High rent is the main reason behind this homelessness crisis in California, and this is the reason why many Silicon Valley workers have moved out of the state to cheaper states with more livable standards, taking advantage of the development of remote working. Companies like Twitter or Square have implemented a permanent work from home policy for those willing to relocate to other areas away from the office, and this has been a leading factor in the output of white collar workers in the state.
This has slowed the state’s demographic growth and has contributed to other states’ like Texas or Arizona, where living standards are cheaper in comparison, though tendencies are starting to suggest that this massive displacement is leveraging the living standards, and some locals in the hosting states are starting to notice prices going up and the Californian gentrification problem just being transferred to other states rather than being worked upon.
What about the Tech Companies?
For as unfair as it may seem to many, people have very little action in this corporate-driven world, especially in very capitalist countries like the US, and it is mostly companies that have the word about where their development focus is. Even though some tech companies like Apple take great pride in being based in California- ask Siri where it was born and you will see what I mean-, some others do not seem as attached to their roots. Take Tesla for example: the Palo Alto based company decided to relocate to Austin, Texas in 2021 regardless of California being their number one customer source in the country. Even though the company does not plan to stop their operations in the state, it used to be unthinkable that a giant tech corporation like Tesla would even plan on moving out.
The reasons behind this relocation vary greatly, with taxes being the top one. With vaguer labor and fiscal regulations like Texas’ lack of personal income tax, business owners find it easier to broaden their surplus and increase their fortune. This is a phenomenon that is not unique to the United States, as the EU has its own version of these procedures with most regional headquarters located in countries with little to no taxes like Ireland or the Netherlands.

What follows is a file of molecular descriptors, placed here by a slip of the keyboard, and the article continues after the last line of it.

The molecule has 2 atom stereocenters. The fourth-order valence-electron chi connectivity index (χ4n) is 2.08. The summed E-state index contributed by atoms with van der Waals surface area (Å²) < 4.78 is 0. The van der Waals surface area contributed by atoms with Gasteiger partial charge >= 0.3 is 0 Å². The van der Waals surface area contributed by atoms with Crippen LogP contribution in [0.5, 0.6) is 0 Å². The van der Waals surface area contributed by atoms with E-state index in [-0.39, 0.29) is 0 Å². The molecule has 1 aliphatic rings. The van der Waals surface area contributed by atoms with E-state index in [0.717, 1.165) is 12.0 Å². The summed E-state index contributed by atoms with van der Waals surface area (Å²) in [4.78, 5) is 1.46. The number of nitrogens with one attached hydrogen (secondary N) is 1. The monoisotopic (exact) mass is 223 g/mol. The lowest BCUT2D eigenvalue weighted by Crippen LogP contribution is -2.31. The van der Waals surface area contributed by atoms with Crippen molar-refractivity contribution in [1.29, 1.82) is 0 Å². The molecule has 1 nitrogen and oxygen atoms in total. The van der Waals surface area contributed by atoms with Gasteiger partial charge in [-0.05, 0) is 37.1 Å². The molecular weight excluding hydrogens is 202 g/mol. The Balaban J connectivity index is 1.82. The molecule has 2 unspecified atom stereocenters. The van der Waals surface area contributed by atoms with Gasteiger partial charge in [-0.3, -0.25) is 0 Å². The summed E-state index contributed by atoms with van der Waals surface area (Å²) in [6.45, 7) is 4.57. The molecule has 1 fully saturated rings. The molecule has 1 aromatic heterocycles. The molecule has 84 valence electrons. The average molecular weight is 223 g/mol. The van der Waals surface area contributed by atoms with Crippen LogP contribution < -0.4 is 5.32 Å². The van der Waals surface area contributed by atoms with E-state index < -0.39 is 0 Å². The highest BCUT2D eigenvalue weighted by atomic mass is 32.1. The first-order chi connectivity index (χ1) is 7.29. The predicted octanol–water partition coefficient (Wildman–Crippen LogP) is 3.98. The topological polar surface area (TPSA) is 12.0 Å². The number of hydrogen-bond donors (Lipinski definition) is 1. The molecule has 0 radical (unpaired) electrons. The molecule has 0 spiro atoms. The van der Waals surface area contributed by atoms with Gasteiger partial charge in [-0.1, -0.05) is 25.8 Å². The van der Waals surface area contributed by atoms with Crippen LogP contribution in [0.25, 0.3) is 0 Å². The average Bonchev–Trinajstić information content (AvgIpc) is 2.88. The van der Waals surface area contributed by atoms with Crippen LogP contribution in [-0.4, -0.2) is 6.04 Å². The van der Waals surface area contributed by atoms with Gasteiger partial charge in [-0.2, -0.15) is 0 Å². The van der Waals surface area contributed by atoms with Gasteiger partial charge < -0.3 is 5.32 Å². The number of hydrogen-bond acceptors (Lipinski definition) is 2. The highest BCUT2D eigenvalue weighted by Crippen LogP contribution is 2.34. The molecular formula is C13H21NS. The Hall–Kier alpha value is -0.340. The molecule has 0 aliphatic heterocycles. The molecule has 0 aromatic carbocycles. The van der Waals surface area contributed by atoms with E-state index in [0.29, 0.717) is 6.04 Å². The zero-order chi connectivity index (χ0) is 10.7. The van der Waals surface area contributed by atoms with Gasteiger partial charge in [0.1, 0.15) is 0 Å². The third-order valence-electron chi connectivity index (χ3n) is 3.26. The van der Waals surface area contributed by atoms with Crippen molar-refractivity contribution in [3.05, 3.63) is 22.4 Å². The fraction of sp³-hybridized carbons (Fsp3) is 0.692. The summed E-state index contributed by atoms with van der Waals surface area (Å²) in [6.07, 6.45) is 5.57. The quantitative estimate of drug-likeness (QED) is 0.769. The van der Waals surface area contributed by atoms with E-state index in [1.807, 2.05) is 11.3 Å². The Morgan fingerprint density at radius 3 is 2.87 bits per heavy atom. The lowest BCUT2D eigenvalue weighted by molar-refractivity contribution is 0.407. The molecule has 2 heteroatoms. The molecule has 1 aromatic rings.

What many call tax dumping based on the unlawful practice where a company sells their products at an extremely cheap price in a foreign market to wreck their market competition, is something that federal political systems like the USA or the EU contribute to, since relocating to a place where taxes are cheaper is not unlawful unless it is legally considered a tax haven. This has sparked a lot of controversy, as wealth inequality grows in some areas in favor of billionaires, and many argue that nothing is being done to palliate the long-lasting effects of poverty among the general population.
Great uncertainty at the moment
Even though it is true that a considerable number of people and companies are outbound due to all the reasons stated above, most Californians seem reluctant to leave the state, with roughly about 23% of the state’s population seriously considering moving out. There are several lobbies and movements to boost the process of relocation, such as exitcalifornia.org, but that does not mean that for now, it is the leading trend.
Whether or not this Tech Exodus is as massive as some claim it to be is something only time will tell. For now, the future of the Gold Rush State remains uncertain and California continues to be the main reference for technological development in the United States of America.